Contemporary Poetry and Spirituality 2. Poetry as container
This continues the text of my talk from last Wednesday… with a few more additions and asides …
A church or cathedral can be a physical container. Spiritual beliefs, religion, or a personal philosophy, can be theoretical and practical containers for the complexities of existence. A poem can be a container for an emotional response to an aspect of experience.
Sometimes, contemporary poetry can be perceived as lacking form but there is huge revival in the popularity of writing in form. An example from the year’s TS Eliot shortlist is Jacob Polley’s use of ballads to tell powerful contemporary stories about family life. Most poets at some stage write sonnets, even if they stretch the rules to create a flexible form. Spiritual questions can be vast and over-powering – a sonnet sits squarely on the page and makes a precise journey with a beginning and end. Edna St Vincent Millais has written a sonnet about sonnets in which she says ‘I will put Chaos in fourteen lines and keep him there’. Gerard Manley Hopkins in the depths of his spiritual desolation wrote six so-called ‘Terrible Sonnets’ which manage to be devastating and decorous at the same time, with the form acting as a container for his doubts and fears.
The Scottish poet Don Paterson suggests in his introduction to the Faber 101 Sonnets that there might be neurological evidence for a 14-line thought. Robert Hamberger wrote sonnets about his best friend’s dying of AIDs and in an essay he contributed to Writing Works, says the following:
‘The start of any poem is wordlessness, struggling for voice, a rhythm and shape, a temporary break from silence. In the early drafting process, when a poem starts to nudge itself towards the sonnet form, I know the tussle of finding the right rhymes and half-rhymes, in the expected order, will give me a template in which the mess of my emotions might feel secure enough to speak. Imagination is subversive. It’s as if the editing part of the mind is so distracted by finding the next rhyme that it allows the saboteur – the rule breaker – to smuggle taboo words under the wire.’ p.131
Robert Hamberger goes on to say:
‘It appeared to be a mixture of instinct and conscious choice when I deliberately picked the Petrarchan form for the ‘Acts of Parting’ sonnets. I view this as the strictest sonnet form, because it only allows the poet four rhymes (compared to Shakespearean sonnets with seven rhymes). It felt as if I was choosing a form whereby the apparent straitjacket of a limited rhyme-scheme would hold me tight, give me strange sense of security. There’s no doubt my emotions were wild, contradictory and apparently incoherent. How could I give them words, allow them to speak?’ p.132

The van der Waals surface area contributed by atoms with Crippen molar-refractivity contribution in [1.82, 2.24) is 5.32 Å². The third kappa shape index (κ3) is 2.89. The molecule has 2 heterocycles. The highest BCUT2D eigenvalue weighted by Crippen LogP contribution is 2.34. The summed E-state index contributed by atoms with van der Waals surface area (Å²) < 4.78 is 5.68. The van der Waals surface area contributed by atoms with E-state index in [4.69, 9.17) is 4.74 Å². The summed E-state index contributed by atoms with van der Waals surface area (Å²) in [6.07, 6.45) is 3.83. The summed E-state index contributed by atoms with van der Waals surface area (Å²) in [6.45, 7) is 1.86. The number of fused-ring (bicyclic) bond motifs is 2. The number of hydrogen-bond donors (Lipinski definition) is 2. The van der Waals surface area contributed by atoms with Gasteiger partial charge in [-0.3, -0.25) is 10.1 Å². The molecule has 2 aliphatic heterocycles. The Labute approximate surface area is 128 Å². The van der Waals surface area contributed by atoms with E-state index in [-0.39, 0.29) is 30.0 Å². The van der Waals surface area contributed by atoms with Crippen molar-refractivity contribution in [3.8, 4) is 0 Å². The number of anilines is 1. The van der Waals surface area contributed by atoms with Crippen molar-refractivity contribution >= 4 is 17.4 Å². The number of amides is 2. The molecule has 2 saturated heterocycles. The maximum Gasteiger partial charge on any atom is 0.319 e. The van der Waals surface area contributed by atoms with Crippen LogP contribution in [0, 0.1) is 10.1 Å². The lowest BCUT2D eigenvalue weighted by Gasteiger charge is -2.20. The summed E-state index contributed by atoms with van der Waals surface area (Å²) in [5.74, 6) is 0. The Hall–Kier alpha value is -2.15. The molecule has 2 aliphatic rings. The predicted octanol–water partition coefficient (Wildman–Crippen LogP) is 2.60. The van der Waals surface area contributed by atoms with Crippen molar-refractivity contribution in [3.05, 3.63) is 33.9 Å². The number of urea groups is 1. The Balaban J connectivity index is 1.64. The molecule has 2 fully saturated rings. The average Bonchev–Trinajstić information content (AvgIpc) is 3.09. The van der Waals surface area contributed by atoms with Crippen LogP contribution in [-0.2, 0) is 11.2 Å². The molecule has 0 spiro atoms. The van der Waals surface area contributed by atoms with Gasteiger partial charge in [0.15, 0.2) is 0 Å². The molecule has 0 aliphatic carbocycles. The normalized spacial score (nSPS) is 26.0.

All human life – personal and political – religious and spiritual – works with the tension between structure and freedom – too much of one is oppressive, too much of the other is disorienting – and where we locate ourselves depends partly on personality as well as culture. In poems, the use of form can sometimes liberate the emotional content.
‘The Bright Field’ is a contemporary, free verse sonnet from RS Thomas that has been much anthologised and appears 150,000 times on Google – it is probably familiar to you. The religious poetry of RS Thomas is full of doubt and contradictions – he doesn’t aim to soothe. A description of him attributed here to Seamus Heaney is that he’s ‘a loner taking on the universe, a kind of Clint Eastwood of the spirit’.
‘The Bright Field’ is masterfully economical and manages to be specifically Christian yet universal. It also brings in Einsteinian ideas of time and prefigures the current interest in mindfulness and meditation. It is one of those poems that has become talismanic – passed from person to person. It’s also very beautiful. More on beauty next!